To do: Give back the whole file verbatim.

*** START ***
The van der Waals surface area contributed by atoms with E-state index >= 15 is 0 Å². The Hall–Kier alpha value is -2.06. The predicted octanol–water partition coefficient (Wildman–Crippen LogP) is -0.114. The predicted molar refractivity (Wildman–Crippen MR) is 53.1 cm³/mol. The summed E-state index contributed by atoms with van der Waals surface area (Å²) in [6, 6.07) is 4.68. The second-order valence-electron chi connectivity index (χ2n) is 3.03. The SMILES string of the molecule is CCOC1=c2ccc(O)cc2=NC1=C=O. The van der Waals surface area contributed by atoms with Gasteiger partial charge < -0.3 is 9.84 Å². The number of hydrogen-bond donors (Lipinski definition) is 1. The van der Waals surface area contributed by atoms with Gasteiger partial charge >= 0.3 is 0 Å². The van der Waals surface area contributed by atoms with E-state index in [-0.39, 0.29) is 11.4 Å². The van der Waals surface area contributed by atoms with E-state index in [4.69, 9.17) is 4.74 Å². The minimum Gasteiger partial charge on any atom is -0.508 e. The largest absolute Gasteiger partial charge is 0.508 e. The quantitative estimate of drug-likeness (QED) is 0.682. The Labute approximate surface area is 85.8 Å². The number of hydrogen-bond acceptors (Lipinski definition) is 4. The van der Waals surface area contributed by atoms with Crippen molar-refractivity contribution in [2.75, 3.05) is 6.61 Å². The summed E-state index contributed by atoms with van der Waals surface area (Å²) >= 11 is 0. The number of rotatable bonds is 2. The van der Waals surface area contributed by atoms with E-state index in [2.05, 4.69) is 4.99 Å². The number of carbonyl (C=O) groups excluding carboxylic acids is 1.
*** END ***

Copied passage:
The van der Waals surface area contributed by atoms with E-state index >= 15 is 0 Å². The Hall–Kier alpha value is -2.06. The predicted octanol–water partition coefficient (Wildman–Crippen LogP) is -0.114. The predicted molar refractivity (Wildman–Crippen MR) is 53.1 cm³/mol. The summed E-state index contributed by atoms with van der Waals surface area (Å²) in [6, 6.07) is 4.68. The second-order valence-electron chi connectivity index (χ2n) is 3.03. The SMILES string of the molecule is CCOC1=c2ccc(O)cc2=NC1=C=O. The van der Waals surface area contributed by atoms with Gasteiger partial charge < -0.3 is 9.84 Å². The number of hydrogen-bond donors (Lipinski definition) is 1. The van der Waals surface area contributed by atoms with Gasteiger partial charge >= 0.3 is 0 Å². The van der Waals surface area contributed by atoms with E-state index in [-0.39, 0.29) is 11.4 Å². The van der Waals surface area contributed by atoms with E-state index in [4.69, 9.17) is 4.74 Å². The minimum Gasteiger partial charge on any atom is -0.508 e. The largest absolute Gasteiger partial charge is 0.508 e. The quantitative estimate of drug-likeness (QED) is 0.682. The Labute approximate surface area is 85.8 Å². The number of hydrogen-bond acceptors (Lipinski definition) is 4. The van der Waals surface area contributed by atoms with Crippen molar-refractivity contribution in [2.75, 3.05) is 6.61 Å². The summed E-state index contributed by atoms with van der Waals surface area (Å²) >= 11 is 0. The number of rotatable bonds is 2. The van der Waals surface area contributed by atoms with E-state index in [2.05, 4.69) is 4.99 Å². The number of carbonyl (C=O) groups excluding carboxylic acids is 1.